by Jason Love
August 10, 2005
I was hiking far from civilization -- so far that you couldn't see McDonald's -- when something stirred below. It came from the grumpy part of the lower intestine where everything's a crisis. I could have run for the car, but it was a crap chute.
Turning slowly round, I wondered what the bears do.
Where I live, there is a type of tree that we, as youngsters, are taught to avoid. It looks like any other tree but is crawling with poison oak. Boy Scouts can spot it by vibration.
I am not a Boy Scout. If my dad wanted to show me the outdoors, he had to strap a television to his back. So when I happened upon a tree whose branch formed a perfect little toilet, I didn't sense danger; I plopped down for a long country "moment."
My wife wonders if I'm dumb enough to qualify for disability.
That night I scratched from two a.m. till sunrise, never thinking to look down. The morning light revealed my crime: a trail of pimples leading from behind my knees up to the Groin Canyon. I couldn't believe it. I was that guy who, having his car stolen, stands in the parking lot saying, "No, they'll be back."
And the rash kept going. By final count, here are the parts that escaped my stupidity: scalp, eyeballs, right big toe. You will notice that "genitalia" is not on that list. It was scary enough to warrant medical attention, so I did what anyone with HMO does: I looked up the answers online.
The research panicked my germ-obsessed wife Howard Hughes, who has since placed me in quarantine. When I look at her, she recoils as though she'll catch the rash by eye contact. One website described a case in which poison oak spread to the brain of a boy who, as the legend has it, promptly exploded.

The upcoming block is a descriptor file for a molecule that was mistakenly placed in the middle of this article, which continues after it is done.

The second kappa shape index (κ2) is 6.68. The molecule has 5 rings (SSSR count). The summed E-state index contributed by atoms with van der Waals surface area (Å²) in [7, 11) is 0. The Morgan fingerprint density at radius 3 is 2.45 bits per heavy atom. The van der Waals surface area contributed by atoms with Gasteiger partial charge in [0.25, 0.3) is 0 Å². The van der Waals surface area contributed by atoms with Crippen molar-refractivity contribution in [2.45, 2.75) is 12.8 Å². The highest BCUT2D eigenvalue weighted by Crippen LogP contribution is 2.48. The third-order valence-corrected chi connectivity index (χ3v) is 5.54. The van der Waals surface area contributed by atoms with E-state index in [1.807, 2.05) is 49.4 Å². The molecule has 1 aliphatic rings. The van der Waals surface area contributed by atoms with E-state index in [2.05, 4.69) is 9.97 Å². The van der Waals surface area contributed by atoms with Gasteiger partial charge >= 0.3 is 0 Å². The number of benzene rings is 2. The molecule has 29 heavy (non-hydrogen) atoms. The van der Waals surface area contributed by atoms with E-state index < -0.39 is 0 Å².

"So you think I'm dying?" I said.
"No, I'm just saying don't touch anything."
So it goes.
My wife has been nursing me around the clock, my little Howard of Nightingale. Last night he caught me scratching Richard and the twins and felt so bad that she made a pouty face and gave me a giant pretend hug. I was officially the boy in the bubble. She also bought a case of rubbing alcohol, which she applies by sneaking up behind me.
You see, my mom treated everything with alcohol: cuts, bruises, injured feelings. It didn't matter how much we screamed; she was a rubbing alcoholic. So I've come to faint at the scent of isopropyl, and guys, if you never had a chance to catch the clap, you can achieve a close second by rubbing alcohol on your tenderloins.
Howard follows her drive-by dabbings with hydrocortisone, which is oozing from unspeakable creases even now. Then my wife double-bags the cotton and carries it plutonium-like to the trash, careful not to be downwind.
The thing about poison oak is that it never lets up. It itches like the world's gonna end, and you kind of wish it would. Guys who are on fire actually slow down to sympathize with you. The itching peaks on Day Five, giving you, the one who planted his bare buns on the source itself, a lot of time to think about what you've done.
I don't know why governments fiddle with chemical weapons when poison oak is ever ready. I personally would change race, religion, and gender before a poison oak spraying. Tossing in bed, I compiled a list of hardships I'd rather endure:
Not Out of the Woods
The hives should last for three weeks, which in poison oak time is roughly 500 years. I like to think that everything on this planet has a purpose -- lawyers included -- but I wonder if poison oak isn't a plaything of gremlins who snicker among themselves as they lead foolish men to trees that look like toilets.
Who would have thought that one decision could have so much outcome: I've stopped donating to the Sierra Club; whenever I sit on a toilet, my white T-cell count doubles; and thanks to Howard, I lost half my wardrobe to a clothes burning.
I suggest that you, gentle reader, teach your children about poison oak. Lecture them with PowerPoint and quiz them afterward. If they resist, remind them of your old friend Jason who scratched so hard that first night that if he were Captain Hook, he'd be dead right now. And if they still don't listen, you can always capture their attention with two simple words: rubbing alcohol.
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